Sunday, June 07, 2009

Postcards #9: Hero

Today's postcard is notable in that this is the first Postcard I've been asked to do not by the creator of a comic, but an ardent reader of it instead.


As you probably have guessed, I'm emailing about a webcomic: Hero, by Hwei Lin Lim. I know that you are extremely busy and probably have a request list the length of an astronomical unit, but on the off chance that you have a bit of time...

If you haven't read it yet, well, I can recommend it at least as a personal favorite -- the art is beautiful, the story dreamishly meandering but well-told and meaningful. There's about 200 pages in the archive, and the narration/dialogue is done through hovertext, which I think is very liberating for both the visual and textual aspects. And if you have read it before, then I would be very interested in what you have to say about it, again given that you have the time.

And uh, I got some metaphorical weird looks last time I made this clear, but just so you know, I'm not Hwei -- I'm just a really, really invested fan. If that's a problem, then just say so and I'll disappear like a well-bleached stain. Thanks for taking the time to read this email!


How am I to refuse such a charming request?

The first thing that will strike anyone who reads this comic is the total absence of the usual text and narration bubbles. Instead Hero truly transcends from "comic" to "webcomic" by making use of hover text for the narration.

This is not the first time I've seen anyone experiment with the web format by making the reader interact with the comic (in fact every page of Dr. McNinja has bonus jokes hidden in the image text) .But this is the first one I've seen that actually seen that makes the hover text the focus of the delivery and succeeds because of its simplicity. 

Others had the readers click to make a text bubbles or additional panels appear. Some played sound effects to go with the action scene when you clicked it... but here... just hover over the relevant panels to make the appropriate text appear.

So the reading of Hero makes one feel more like they are reading an interactive picture-book, and oddly enough it makes one slow down to appreciate the beautifully watercolour-isque art and the enthralling, stylish story more.

Hero has a narrative style that is immensely distinct and endearing. Everything is narrated from the point of view of the protagonist, and by extension, every thing is described as a comparison based on the protagonist experiences.

For example the protagonist is so impressed with the memory of a wolf which is devoted to its human companion that he describes always having someone who will keep you company and wait for you as "having a wolf"

The odd speech bubble does make an appearance, but they are always pictorial "speech" bubbles.

I especially like how Hwei manages to sneak in bits of her local influences into his work. Subtle inside jokes like this one resonate with me :) (Yes yes, I did chuckle when I identified the cendol, sate and ang ku kuei!)

The story flow is interesting, although sometimes it feels like it jumps from one point to another, leaving the reader slightly bewildered at points.

In one chapter the format suddenly changed without warning, leaving me anxious that Hwei was abandoning her trademark speech hover thing only to have be relieved when she went back to it a chapter later. I'm still not clear on why she changed the format, my guess is that she was experimenting... but it did disrupt my reading for a bit.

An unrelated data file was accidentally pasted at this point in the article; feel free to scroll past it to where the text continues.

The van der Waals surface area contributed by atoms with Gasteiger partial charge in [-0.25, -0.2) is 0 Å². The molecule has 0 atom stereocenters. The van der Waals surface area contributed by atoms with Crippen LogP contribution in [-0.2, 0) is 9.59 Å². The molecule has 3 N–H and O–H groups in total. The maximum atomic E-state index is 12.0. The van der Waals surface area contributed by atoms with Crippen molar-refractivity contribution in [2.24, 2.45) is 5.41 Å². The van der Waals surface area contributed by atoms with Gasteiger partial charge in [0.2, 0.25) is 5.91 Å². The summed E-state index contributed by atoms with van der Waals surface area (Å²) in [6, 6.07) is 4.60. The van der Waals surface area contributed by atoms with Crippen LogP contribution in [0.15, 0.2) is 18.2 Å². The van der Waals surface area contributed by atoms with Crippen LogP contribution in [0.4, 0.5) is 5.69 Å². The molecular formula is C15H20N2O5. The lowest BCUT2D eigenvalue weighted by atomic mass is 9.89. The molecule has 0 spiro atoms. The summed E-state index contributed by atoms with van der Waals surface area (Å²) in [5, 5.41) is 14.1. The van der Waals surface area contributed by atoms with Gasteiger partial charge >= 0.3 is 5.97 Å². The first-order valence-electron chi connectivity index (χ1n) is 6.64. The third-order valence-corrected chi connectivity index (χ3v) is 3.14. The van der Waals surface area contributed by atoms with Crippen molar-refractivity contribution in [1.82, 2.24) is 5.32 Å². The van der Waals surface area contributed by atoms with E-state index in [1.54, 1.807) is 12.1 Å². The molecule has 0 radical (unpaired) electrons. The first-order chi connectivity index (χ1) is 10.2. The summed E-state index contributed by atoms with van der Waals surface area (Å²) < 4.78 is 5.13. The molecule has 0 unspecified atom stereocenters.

All in all, Hero is something very special and unique out of the comics I have read, and in terms of webcomic finds, this is a motherlode of a Find! Finding comics like this totally makes writing blog worthwhile. I think I need to send Aoede a thank you email for this.

Edit: I'd confused Hwei's gender (Heh due to me thinking Hwei was the surname and Lin Lim was the name, which is masculine. ) My bad, and fixed ;)

Postcards are reviews requested by (mostly) webcomic authors. They focus less on reviews and more on critical insight and unreserved, honest, feedback. You can request for a review by emailing Ping at webcomicfinds @ gmail . com and if it interests her, she'll take it up. But be warned, when Ping says honest feedback, she really means it.


  1. Dahhh! A review!

    :D:D orz incoherent babble

    Sorry, it's just awesome when other people articulate things. Er. >.>

    I think the format change was probably deliberate for that city, but it's nice to see that perhaps I'm not speaking purely out of jilted familiarity when I say I preferred the alt text.

    (P.S. It's possible that I've been laboring under false delusions for a while, and Hwei is actually a cross-dressing dude, but I always assumed he was a she. There may or may not be actual reason for me to believe this. I can't tell, since I don't pay attention.)

    Yay :D

  2. wow what a great find! awesome stuff! :) Ill totally check this out!
    I used to know a 'Hwei' years and years ago, who used to be part of the small press comic group Im apart of now. Their style was similar to the art shown here too, I wonder if its the same person? 0_0 They quit the group years ago, just because they moved away from England and lost contact!
    Id like to do stuff like this in webcomics sometime soon, first I just need to figure out the technical side of things =3

  3. I remember really wanting to like this comic some time ago. It was airy, moody, and experimental, but in the end I couldn't connect with the character or his world. It was just too hazy for me, I guess. At too text heavy. I found myself getting less and less interested, so I stopped reading. :(

  4. Different people different tastes. I showed the link to a few people, a lot of them couldn't get used to the hovertext either.

    But like I said once you do... can't let it go.